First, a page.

He said he would overturn Roe v. Wade. That's what he hoped for. The Democrats responded to the Republicans' initiatives by stepping up their support for women's rights....
...In the Republican/Democratic general election races all over the country, saying that Democrats would be the ones to defend women's rights and the abilities to decide their own pregnancies without the government. Democrats warning across the country that a vote for Republicans would be a vote to ban abortion in this country...
Republicans lost the last election nationally really badly. They lost the white house really badly. They lost seats in the Senate. They lost seats in the House. Nationally, in the last election, Republicans lost and Democrats won.
But, national isn't everything. And if Republicans are in control in your state, this is what they have decided to do with state governance now.
Since that election, that is what they have decided state governance is for now. If you live where the Republican party is in control now, right now, this is your life.
Iknow its not a beltway story, doesn't feel like a national story because nobody adds up what happens in the individual states to see how it affects American women, to see how it affects American rights in an aggregate sense, that's not the way we do beltway reporting in this country, but this is a national story that is significant in terms of the way it's going to affect women's health, women's lives, and American families for generations to come.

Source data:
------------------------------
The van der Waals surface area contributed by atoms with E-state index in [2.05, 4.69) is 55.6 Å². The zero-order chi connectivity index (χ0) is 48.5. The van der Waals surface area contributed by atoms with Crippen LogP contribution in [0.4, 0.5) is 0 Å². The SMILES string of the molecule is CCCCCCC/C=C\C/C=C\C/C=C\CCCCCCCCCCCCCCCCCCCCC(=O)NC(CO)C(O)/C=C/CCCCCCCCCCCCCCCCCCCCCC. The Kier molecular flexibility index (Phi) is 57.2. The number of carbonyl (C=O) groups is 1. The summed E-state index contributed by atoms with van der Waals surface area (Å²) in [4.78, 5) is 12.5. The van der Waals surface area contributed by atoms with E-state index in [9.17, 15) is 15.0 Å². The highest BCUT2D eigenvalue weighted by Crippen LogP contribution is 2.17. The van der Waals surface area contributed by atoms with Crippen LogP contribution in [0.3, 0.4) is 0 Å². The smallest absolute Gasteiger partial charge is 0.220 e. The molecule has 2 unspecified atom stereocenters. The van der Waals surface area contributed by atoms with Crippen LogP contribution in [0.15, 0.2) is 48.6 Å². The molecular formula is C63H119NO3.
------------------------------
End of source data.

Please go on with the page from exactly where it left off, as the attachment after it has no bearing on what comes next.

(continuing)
This is the national story.
Sometimes you gotta hit 'em hard so they hear you. My newest Blunt video sure did. Now there's this:
This week, Sen. Heidi Heitkamp (D, North Dakota) voted against commonsense regulations that would curtail gun violence, despite the fact that 94% of ND voters support background checks for ALL gun buyers.*
CONTACT Sen. Heidi Heitkamp to ask her why she put the interests of the gun lobby before her own constituents:
And from Bill Daley, who was White House chief of staff from 2011 to 2012 and Secretary of Commerce from 1997 to 2000, an op-ed titled, "Heidi Heitkamp betrayed me on gun control," via WaPo:
I’ll have some advice for my friends in Chicago, New York and Los Angeles: Just say no to the Democrats who said no on background checks. [...]
It’s shameful when politicians put what they perceive is their own interest or that of some lobbying group ahead of what the great mass of the American people want. [...]
When I think about the Democrats I will focus on supporting in 2014, Sens. Mary Landrieu (La.) and Kay Hagan (N.C.) will be at the top of my list. Both represent states where Republicans typically have an advantage and where there is a long and deep tradition of gun ownership. Both had the wisdom to understand that making it harder for criminals to get guns protects, rather than endangers, the rights of responsible, law-abiding gun owners.
Well done. We need people in office who have common sense and listen when 90+% of the people speak as loudly as we have.